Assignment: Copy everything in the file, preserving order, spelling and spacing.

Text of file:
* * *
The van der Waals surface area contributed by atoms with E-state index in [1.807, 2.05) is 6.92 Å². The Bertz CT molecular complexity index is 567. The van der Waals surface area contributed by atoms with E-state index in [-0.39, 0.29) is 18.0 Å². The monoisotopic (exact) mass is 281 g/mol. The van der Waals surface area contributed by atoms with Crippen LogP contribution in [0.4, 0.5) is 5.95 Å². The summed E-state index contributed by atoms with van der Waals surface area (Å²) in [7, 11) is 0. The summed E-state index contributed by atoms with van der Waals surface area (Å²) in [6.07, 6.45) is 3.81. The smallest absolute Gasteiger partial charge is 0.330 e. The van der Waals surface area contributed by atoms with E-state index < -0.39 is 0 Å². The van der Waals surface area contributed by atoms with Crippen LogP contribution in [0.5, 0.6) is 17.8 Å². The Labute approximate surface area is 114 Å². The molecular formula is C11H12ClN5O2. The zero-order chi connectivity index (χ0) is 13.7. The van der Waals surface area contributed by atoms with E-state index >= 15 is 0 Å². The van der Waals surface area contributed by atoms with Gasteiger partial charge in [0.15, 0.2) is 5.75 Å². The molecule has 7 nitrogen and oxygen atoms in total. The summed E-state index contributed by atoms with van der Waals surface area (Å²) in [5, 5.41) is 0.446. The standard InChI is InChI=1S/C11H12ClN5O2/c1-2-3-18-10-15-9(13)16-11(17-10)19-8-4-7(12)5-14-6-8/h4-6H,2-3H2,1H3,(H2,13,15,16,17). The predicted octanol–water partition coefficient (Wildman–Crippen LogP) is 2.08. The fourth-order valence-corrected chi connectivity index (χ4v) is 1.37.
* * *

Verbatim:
The van der Waals surface area contributed by atoms with E-state index in [1.807, 2.05) is 6.92 Å². The Bertz CT molecular complexity index is 567. The van der Waals surface area contributed by atoms with E-state index in [-0.39, 0.29) is 18.0 Å². The monoisotopic (exact) mass is 281 g/mol. The van der Waals surface area contributed by atoms with Crippen LogP contribution in [0.4, 0.5) is 5.95 Å². The summed E-state index contributed by atoms with van der Waals surface area (Å²) in [7, 11) is 0. The summed E-state index contributed by atoms with van der Waals surface area (Å²) in [6.07, 6.45) is 3.81. The smallest absolute Gasteiger partial charge is 0.330 e. The van der Waals surface area contributed by atoms with E-state index < -0.39 is 0 Å². The van der Waals surface area contributed by atoms with Crippen LogP contribution in [0.5, 0.6) is 17.8 Å². The Labute approximate surface area is 114 Å². The molecular formula is C11H12ClN5O2. The zero-order chi connectivity index (χ0) is 13.7. The van der Waals surface area contributed by atoms with E-state index >= 15 is 0 Å². The van der Waals surface area contributed by atoms with Gasteiger partial charge in [0.15, 0.2) is 5.75 Å². The molecule has 7 nitrogen and oxygen atoms in total. The summed E-state index contributed by atoms with van der Waals surface area (Å²) in [5, 5.41) is 0.446. The standard InChI is InChI=1S/C11H12ClN5O2/c1-2-3-18-10-15-9(13)16-11(17-10)19-8-4-7(12)5-14-6-8/h4-6H,2-3H2,1H3,(H2,13,15,16,17). The predicted octanol–water partition coefficient (Wildman–Crippen LogP) is 2.08. The fourth-order valence-corrected chi connectivity index (χ4v) is 1.37.